Take a look at any list of the world’s greatest drummers, and Peter Erskine’s name will invariably be near the top. For more than four decades, Erskine has proven among the most consistently innovative and reliable masters of his instrument. He’s appeared on over 600 albums and film scores, more than 50 of those albums as leader or co-leader. He’s collaborated with an astonishing list of giants including the Stan Kenton
and Maynard Ferguson
big bands, Weather Report
, Steps Ahead
, Joni Mitchell
, Steely Dan
, Diana Krall
, Kenny Wheeler
, the Brecker Brothers, Yellowjackets
, Pat Metheny
and Gary Burton
, and John Scofield
. He has won two Grammy Awards, plus an Honorary Doctorate from the Berklee School of Music.
As if that’s not enough, he’s also a producer, author—his latest book, No Beethoven
, is an autobiography and chronicle of Weather Report—as well as educator, presently serving as Professor of Practice and Director of Drum set Studies at the Thornton School of Music, University of Southern California.
But in recent years, Erskine feels, he’s strayed from his true love, fusion and R&B drumming. Dr. Um
(Fuzzy Music, release date January 22, 2016), which Erskine self-produced, marks the world-class musician and composer’s return to “the kind of drumming I was best-known for in my youth and during my years with Weather Report and Steps Ahead.” He elaborates: “I’d traveled my ‘anti-drumming’ path of recent years about as far as I could take it—exquisite music where ‘less’ was so much ‘more’—the minimalism of my ECM and Fuzzy Music trio recording years had become my calling card. So the chance to play this way again feels very fresh and new to me. It’s being able to live the ‘if I knew then what I know now’ dream and make some really cool music at the same time. I feel inspired, like a kid, only one who’s got something to say.”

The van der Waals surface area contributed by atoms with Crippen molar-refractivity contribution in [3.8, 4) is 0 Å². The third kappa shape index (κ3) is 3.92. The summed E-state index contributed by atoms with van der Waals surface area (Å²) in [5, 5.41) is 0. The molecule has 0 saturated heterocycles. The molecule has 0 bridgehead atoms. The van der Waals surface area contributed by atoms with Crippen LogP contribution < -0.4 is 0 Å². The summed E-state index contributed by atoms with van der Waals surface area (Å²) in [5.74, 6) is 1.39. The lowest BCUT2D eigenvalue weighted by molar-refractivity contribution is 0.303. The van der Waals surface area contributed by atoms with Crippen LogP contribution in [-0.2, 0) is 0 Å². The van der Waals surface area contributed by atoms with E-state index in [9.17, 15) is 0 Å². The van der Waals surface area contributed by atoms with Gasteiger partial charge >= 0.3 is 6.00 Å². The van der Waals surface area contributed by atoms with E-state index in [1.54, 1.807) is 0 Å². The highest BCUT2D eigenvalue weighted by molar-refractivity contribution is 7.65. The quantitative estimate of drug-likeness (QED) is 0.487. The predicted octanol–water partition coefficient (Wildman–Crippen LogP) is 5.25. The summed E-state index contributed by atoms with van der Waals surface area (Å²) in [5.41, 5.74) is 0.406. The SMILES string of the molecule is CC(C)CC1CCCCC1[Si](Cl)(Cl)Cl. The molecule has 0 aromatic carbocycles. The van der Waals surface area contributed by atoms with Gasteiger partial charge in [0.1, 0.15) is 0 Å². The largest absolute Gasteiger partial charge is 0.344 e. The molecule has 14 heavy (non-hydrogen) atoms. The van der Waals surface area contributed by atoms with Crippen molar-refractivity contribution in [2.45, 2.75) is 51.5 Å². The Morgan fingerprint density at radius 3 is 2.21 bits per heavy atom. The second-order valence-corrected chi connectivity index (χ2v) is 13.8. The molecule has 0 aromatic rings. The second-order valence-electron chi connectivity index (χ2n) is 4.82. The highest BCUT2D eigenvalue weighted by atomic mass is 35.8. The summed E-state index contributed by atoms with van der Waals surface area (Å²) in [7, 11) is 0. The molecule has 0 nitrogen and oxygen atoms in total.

Indeed, Dr. Um
—the title a very cool play on words—feels like a return, yet at the same time there’s nothing retro about it. Recorded and mixed by Talley Sherwood at Tritone Recording Glendale, California, the collection—10 songs and two spoken-word pieces—finds Erskine, along with keyboardist John Beasley
(who co-produced the album) and electric bassist Janek Gwizdala
, plus several special guests, taking the classic fusion sound into the 21st century. The original concept for the album, however, stretches further back.
“Jack Fletcher is my oldest and closest friend,” says Erskine. Fletcher, a theater director who does voice directing for animation and film, wrote the liner notes for Dr. Um
. “Jack envisioned an evening of music and lights and sets with a musical host, an alter ego who might allow me to discover my true musical and theatrical roots. I had no aim to take such a production on the road as it seemed so ambitious, and besides, I was learning how to play less and less, so did I really want to put a spotlight on all of that? ‘Dr. Um’ began to stand for the ephemeral ‘me’ that was out of reach. Would I ever step into that outfit? 2015 became the year in which to do it. I knew that I finally wanted to give voice to Dr. Um
Erskine “felt the ‘doctor’ rising within me” and began to envision a new recording featuring “the kind of record that I’ve wanted to make for years, the kind of album Weather Report might have made were the band still around (and I was still in it).”